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Amid the rapid advance of the Taliban, the U.S. embassy in Kabul has called on all American citizens to leave Afghanistan immediately, even offering them a cash loan for plane tickets if necessary.
“The U.S. Embassy urges U.S. citizens to leave Afghanistan immediately using available commercial flight options,” a security alert from the diplomatic outpost stated on Thursday. The diplomatic representation even offered loans to Americans unable to afford plane tickets home, as well as assistance with immigrant visas for foreign family members.
The alert was released shortly after the Taliban claimed to have captured Kandahar, Afghanistan’s second-largest city. Earlier Thursday, the armed group claimed victory in the city of Ghazni, 150km (95 miles) from the capital city. Ghazni is becomes the 10th Afghan provincial capital to fall to the Taliban since the U.S. withdrawal from Afghanistan began in May.
The U.S. withdrawal will be complete by the end of August, while U.S. intelligence officials predict that the Taliban may take control the capital sometime within the next several weeks to six months, according to a report released by the Washington Post earlier this week.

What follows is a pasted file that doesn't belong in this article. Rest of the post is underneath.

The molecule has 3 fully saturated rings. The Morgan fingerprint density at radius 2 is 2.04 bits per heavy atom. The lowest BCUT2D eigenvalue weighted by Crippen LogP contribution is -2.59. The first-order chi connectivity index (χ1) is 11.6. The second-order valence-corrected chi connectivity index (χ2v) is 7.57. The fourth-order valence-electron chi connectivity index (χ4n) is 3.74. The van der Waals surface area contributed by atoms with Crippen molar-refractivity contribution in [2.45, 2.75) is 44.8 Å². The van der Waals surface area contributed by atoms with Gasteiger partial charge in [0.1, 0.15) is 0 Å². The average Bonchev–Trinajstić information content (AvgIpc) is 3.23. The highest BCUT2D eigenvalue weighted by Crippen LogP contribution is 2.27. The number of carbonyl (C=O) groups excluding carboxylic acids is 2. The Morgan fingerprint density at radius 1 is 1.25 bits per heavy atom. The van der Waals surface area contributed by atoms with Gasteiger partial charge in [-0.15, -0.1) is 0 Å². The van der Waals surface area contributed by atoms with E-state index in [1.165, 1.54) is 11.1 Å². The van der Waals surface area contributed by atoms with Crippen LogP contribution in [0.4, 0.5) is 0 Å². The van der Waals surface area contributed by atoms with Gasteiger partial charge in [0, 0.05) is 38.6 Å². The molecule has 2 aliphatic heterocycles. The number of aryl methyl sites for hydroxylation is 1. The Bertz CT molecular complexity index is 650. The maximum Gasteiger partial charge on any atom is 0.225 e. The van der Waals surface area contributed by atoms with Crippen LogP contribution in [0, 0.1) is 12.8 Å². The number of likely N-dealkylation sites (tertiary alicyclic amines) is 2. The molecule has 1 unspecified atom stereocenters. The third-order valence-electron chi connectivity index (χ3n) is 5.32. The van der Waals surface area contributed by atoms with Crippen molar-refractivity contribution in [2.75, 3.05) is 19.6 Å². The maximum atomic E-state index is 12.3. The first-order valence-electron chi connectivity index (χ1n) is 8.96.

While several hundred U.S. troops remain stationed in Kabul, at the embassy and the city’s airport, embassy employees who can perform their work remotely were already told in April to leave, with the State Department citing “increasing violence and threat reports.”
BREAKING: The U.S. is sending troops into Afghanistan to help evacuate some personnel from the embassy in Kabul, an official says, as security rapidly deteriorates in the country. https://t.co/CS74DyxGbf
Without U.S. support, Afghanistan’s military has quickly withered in the face of the Taliban's advance. Troops posted at the country’s borders have been driven out to neighboring countries, whereas on Thursday, the U.S. embassy in Kabul stated that surrendering Afghan troops have been executed, and their military and civilian leaders unlawfully detained by Taliban forces.
Now that most of their troops are gone, all that the US has in its arsenal are strongly worded statements. White House Press Secretary Jen Psaki, for example, received critiques on Wednesday for calling on the Taliban to reach a peaceful settlement with the Afghan government, saying that should assess “what they want their role to be in the international community.”
US-mediated peace talks are currently underway in Qatar, yet President Ashraf Ghani's spokesman told Bloomberg Monday that the Taliban is only interested in “trying to grab power by force." Taliban spokesman Zabihullah Mujahid told Axios on Wednesday, however, that the group has “never yielded to any foreign pressure tactics before and we do not plan to capitulate any time soon either.”